I love worldbuilding. It’s one of my favorite parts of both writing and reading. The particulars of the world you live in change everything about how you interact with it and other people, from what you eat to the metaphors you use to describe things. Both Salvage and Sound take place in the future, but on Earth and in the surrounding solar system. A lot of research, both intentional and accidental, went into the settings.

By “accidental research,” I mean that I read a lot of books, listen to a lot of podcasts, and watch a lot of documentaries about science, nature, and sociology for fun. (I’m a very exciting person, I know.) When something interesting pops up, my imagination starts to run wild, and it usually ends up in a book. For example, the Gyre in Salvage is based on a real phenomenon in the Pacific Ocean called the Great Pacific Garbage Patch, and Enceladus in Sound is a real moon orbiting Saturn. It really has a liquid ocean beneath a crust of ice and a cryovolcano that erupts ice on its south pole. What would it be like to live there? I think. What else would have changed to make living there possible or necessary?

I also research specific aspects of my books intentionally. For example, the branch of Ava’s family on Earth in Salvage turns out to be from India, and a good part of the book takes place in Mumbai. I watched tons of movies and documentaries set in India in general and Mumbai in particular, read both fiction and non-fiction books in that setting, looked at the geography and how it might change in a world where global warming has caused sea levels to rise, and looked up slang terms specific to Mumbai, among dozens of other pieces of research. I try to balance imagining what the future could be like with respect for the existing people and cultures I write about.

Has your approach to writing changed since these books? If so, in what ways? If not, what has stayed the same?
I’m always trying to improve my writing, because I think when we stop trying to get better, our writing dies. For example, when I wasn’t on deadline last year, I started working through Ursula LeGuin’s wonderful book of writing exercises, Steering the Craft. It taught me so much!

The biggest change for me, though, has been learning how to write on a deadline. When you’re writing your first book, you most likely don’t have an agent, an editor, or a book deal. You’re only beholden to yourself, so you can take all the time you want to rewrite, polish, and get feedback from your beta readers. When you start working with other people, though, you have to work with specific deadlines and take their schedules into consideration. I’ve always worked in the same basic way—I know who my main character is, what the central conflict or conceit is, and roughly how I’d like the book to end. Beyond that, I figure things out as I go. It’s not the most efficient process, but it’s what works for me. So, I had to figure out how to marry that process with the necessary time constraints of the publishing world (and also my day job as a librarian).

What have you worked on since these books? Can you share any details about your current project(s)?
My latest book, Blight, came out in August of 2017. It’s a near-future eco-thriller about a girl living in a world where corporations have taken the place of governments. When a deadly blight gets released on the compound where she lives, she has to take to the road with a boy who is her sworn enemy.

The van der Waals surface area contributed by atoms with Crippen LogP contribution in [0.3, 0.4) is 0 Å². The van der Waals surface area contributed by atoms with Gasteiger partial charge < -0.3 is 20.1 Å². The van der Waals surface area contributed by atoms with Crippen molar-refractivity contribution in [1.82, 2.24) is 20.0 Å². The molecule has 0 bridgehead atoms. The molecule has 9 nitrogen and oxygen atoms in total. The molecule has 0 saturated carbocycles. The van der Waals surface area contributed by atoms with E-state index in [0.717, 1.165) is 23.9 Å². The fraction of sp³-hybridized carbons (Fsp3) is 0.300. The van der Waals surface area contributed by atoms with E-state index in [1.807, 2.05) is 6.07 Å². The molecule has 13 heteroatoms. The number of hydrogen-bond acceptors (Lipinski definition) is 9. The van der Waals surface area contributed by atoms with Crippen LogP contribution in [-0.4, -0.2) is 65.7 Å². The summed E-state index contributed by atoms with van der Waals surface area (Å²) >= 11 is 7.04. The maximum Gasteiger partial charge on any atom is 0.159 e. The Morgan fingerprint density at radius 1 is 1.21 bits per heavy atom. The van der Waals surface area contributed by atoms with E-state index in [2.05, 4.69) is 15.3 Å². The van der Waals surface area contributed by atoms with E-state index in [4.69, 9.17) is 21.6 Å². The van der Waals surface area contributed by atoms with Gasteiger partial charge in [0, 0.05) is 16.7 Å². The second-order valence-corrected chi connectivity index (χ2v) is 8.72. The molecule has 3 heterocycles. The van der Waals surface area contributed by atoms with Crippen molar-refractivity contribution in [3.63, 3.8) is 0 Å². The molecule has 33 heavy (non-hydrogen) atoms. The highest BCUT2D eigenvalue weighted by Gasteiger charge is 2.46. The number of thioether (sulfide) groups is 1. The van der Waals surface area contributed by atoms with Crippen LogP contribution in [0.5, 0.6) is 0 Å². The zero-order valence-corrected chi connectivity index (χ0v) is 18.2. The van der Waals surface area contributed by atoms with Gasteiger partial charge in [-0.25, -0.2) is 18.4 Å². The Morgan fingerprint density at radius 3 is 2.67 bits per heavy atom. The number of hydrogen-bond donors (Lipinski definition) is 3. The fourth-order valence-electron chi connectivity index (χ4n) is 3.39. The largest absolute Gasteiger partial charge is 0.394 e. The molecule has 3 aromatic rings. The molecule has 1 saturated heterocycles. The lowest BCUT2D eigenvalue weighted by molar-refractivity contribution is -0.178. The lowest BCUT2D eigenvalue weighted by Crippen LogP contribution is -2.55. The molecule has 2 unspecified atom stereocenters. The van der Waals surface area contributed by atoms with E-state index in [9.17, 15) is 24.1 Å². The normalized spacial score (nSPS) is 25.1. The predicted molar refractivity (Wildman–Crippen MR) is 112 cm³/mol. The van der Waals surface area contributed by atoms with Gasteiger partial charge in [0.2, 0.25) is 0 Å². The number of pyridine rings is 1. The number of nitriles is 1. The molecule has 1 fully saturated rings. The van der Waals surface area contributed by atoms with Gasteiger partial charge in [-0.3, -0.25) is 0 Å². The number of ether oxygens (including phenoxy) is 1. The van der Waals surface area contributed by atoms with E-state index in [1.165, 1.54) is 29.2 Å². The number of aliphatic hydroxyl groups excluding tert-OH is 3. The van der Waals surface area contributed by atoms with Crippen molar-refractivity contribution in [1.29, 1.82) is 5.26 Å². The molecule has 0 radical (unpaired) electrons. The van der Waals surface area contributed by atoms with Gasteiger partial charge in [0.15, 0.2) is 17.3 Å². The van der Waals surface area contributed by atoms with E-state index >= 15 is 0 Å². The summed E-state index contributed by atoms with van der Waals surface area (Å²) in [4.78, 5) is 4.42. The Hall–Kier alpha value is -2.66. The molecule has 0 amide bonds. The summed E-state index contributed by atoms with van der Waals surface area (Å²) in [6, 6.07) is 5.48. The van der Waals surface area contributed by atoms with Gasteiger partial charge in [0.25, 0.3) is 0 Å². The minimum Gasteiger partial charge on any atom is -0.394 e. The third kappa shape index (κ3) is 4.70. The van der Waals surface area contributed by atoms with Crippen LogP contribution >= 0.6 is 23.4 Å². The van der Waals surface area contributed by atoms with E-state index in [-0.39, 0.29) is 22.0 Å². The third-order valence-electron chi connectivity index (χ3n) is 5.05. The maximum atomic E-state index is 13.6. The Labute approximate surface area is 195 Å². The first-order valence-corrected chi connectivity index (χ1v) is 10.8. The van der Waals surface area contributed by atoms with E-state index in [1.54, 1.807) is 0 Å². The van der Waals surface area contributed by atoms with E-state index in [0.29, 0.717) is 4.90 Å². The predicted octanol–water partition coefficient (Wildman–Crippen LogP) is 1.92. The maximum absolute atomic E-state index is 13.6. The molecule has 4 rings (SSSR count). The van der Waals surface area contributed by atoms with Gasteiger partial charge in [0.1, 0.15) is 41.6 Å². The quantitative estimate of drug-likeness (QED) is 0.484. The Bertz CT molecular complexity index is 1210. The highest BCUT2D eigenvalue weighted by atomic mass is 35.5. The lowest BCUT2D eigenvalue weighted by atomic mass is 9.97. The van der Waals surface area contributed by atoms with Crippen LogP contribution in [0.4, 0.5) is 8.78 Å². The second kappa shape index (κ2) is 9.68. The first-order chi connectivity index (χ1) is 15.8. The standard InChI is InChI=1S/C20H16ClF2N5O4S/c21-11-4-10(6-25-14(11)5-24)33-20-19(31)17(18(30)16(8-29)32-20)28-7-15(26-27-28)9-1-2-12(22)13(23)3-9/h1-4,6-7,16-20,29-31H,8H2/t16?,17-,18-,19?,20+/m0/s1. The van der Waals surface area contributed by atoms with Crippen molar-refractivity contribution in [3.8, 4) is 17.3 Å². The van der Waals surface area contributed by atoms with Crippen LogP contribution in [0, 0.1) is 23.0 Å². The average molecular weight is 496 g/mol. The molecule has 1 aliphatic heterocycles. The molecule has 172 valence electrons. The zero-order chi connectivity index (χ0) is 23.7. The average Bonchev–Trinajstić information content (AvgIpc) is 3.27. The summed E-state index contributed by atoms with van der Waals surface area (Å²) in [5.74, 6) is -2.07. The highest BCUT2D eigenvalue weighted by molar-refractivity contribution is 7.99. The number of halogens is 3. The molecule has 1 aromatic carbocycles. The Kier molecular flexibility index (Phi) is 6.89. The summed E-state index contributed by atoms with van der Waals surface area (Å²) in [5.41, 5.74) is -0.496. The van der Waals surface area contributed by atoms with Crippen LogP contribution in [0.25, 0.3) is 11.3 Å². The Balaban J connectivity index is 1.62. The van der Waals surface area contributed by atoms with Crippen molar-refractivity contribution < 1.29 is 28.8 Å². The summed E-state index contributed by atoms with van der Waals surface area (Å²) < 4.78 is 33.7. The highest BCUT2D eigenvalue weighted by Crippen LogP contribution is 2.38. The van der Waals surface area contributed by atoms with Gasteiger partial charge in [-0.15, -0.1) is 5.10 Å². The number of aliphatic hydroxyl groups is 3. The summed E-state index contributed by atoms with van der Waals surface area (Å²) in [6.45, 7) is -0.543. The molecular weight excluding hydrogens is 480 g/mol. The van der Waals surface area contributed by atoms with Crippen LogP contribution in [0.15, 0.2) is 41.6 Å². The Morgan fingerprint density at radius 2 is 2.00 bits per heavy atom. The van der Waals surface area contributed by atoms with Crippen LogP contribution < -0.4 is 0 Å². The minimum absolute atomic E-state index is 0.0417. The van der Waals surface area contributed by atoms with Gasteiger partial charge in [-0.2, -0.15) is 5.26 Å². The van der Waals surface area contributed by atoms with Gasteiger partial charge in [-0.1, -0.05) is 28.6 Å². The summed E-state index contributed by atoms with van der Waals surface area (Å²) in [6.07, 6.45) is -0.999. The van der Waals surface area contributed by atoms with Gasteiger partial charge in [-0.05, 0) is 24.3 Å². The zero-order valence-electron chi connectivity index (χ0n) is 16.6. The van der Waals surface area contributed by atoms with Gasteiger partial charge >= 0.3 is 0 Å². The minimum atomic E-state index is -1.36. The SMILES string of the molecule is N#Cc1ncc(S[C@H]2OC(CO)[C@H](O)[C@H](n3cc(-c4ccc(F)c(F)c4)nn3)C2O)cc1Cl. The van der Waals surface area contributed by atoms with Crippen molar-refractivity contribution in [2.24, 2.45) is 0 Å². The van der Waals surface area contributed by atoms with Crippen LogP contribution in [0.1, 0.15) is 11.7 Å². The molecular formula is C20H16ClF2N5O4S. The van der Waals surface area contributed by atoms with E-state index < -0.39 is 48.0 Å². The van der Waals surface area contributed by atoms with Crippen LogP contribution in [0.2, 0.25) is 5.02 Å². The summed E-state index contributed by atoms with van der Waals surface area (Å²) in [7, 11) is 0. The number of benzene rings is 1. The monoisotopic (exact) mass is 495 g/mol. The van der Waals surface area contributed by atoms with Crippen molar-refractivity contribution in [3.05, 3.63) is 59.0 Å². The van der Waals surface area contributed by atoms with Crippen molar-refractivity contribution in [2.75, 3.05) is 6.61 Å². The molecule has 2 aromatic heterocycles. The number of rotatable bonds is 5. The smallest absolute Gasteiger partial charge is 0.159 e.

My next book, The Ember Days, will be a dark historical fantasy about witches in Jazz-Age Charleston. I don’t yet know when it will be released, but it’s in my editor’s hands.

Do you have any advice for new writers on the twists and turns that a career in publishing can take?
Try not to let your success as a writer define you as a person. We all want to be the author whose debut hits the bestseller list, but for most of us, it’s more realistic to focus on building a career over a long period of time. I know spectacularly talented authors and delightful, hardworking people who have done all the “right” things and knew all the “right” people, yet haven’t had commercial or critical success. That doesn’t mean their books weren’t worthwhile. There is so little about the publishing world you can control. Just write the best book you can and try to take joy in the process.

Who do you hope will find these books?
I’d love it if people who generally don’t like science fiction found Salvage and Sound. When people think of the genre, sometimes they think of cold, overlong descriptions of spaceships and futuristic wars that fetishize violence. Science fiction can be warm and human. It’s a broad genre that can tell an intimate, personal story or a sweeping adventure that crosses the galaxy. It’s been a genre dominated by men for so long that many women tend to avoid it, but I’d love it if those people gave it a try and it opened up a new range of stories for them to enjoy.

What else would you like readers to know about Salvage and Sound?
Although the books share some characters, Sound isn’t a direct sequel to Salvage. There are some extra things you’ll notice if you read Salvage first, but you can read each one on its own.

READ MORE: There is a dearth of marginalized protagonists in speculative fiction.

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About Author

Lizzie Cooke has been an avid book reader, ice cream eater, and tree climber since a young age. Today, she pens essays for adults and fiction for children and teenagers. She is represented by Eric Smith of the P.S. Literary Agency. Follow her on Twitter, her website, or chiyawriters.com.